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Sarah Koenig On Serial: 'I Think Something Went Wrong With This Case'

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Sarah Koenig On Serial: 'I Think Something Went Wrong With This Case'

Sarah Koenig On Serial: 'I Think Something Went Wrong With This Case'

Sarah Koenig On Serial: 'I Think Something Went Wrong With This Case'

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  • <iframe src="https://www.npr.org/player/embed/371636304/371721133" width="100%" height="290" frameborder="0" scrolling="no" title="NPR embedded audio player">
  • Transcript

Adnan Syed Courtesy of Serial hide caption

toggle caption Courtesy of Serial

Adnan Syed

Courtesy of Serial

It's hard to believe that not only was there no Serial six months ago, there was no Serial three months ago. The hugely popular podcast, a spinoff production of This American Life, didn't even premiere until early October, but since then, it has made its way with great speed into worlds from Sesame Street to Funny Or Die. This is not only journalism; it is pop culture ubiquity, as no podcast has ever achieved it before.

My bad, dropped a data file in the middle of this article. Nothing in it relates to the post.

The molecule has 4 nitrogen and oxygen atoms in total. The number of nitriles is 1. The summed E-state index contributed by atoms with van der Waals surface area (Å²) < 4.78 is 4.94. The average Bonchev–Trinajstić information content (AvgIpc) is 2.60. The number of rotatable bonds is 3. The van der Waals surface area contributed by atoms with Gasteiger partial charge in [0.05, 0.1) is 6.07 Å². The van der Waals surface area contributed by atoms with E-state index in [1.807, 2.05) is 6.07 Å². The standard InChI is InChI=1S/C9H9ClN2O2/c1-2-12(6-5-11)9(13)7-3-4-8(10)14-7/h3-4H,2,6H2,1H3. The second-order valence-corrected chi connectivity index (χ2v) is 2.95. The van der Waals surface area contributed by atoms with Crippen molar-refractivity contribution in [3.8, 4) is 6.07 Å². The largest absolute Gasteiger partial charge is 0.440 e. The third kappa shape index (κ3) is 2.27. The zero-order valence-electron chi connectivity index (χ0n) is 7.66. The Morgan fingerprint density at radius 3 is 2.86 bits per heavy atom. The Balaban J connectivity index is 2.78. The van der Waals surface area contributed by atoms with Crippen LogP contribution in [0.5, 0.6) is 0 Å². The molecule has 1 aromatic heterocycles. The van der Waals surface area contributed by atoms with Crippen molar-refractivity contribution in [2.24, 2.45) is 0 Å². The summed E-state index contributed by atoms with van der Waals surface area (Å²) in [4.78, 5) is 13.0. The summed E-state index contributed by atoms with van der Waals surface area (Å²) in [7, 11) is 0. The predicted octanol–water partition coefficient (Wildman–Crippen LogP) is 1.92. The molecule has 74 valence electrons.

The last episode of the show's first season, which re-examined the murder case that put Adnan Syed in prison for the 1999 murder of his ex-girlfriend, Hae Min Lee, posted Thursday morning. On Thursday's All Things Considered, creator — and sudden celebrity of a very particular kind — Sarah Koenig talks to Audie Cornish.

Koenig says she doesn't regret being as open as she was about her own reactions to people in the case, despite the fact journalists, like anyone, can be manipulated.

"I'm definitely susceptible to that, I mean, there's no question. I like Adnan. I mean, I do. Like, he's a likable person," she said. "And, you know, I know him. I know him a bit."

And she adds that any expectation that she have no personal reactions rings false: "I think that's fake. I think that if journalists, reporters who spend a lot of time on a story, are honest with themselves, we all have feelings about our subjects — I mean, unless you're a robot."

What's the answer? "Be aware of how you're feeling and have checks on it."

The conclusion of the story, it had already become clear over the course of the season, was not destined to be terribly neat, but while she may not have uncovered evidence that suddenly made clear exactly what happened to Hae Min Lee, she did satisfy herself that Syed's conviction, based on the evidence offered in court, was problematic: "I think something went wrong with this case."

That's not to say she wouldn't have liked to feel more certain. "Obviously, I wish I knew. I wish I knew exactly what happened."

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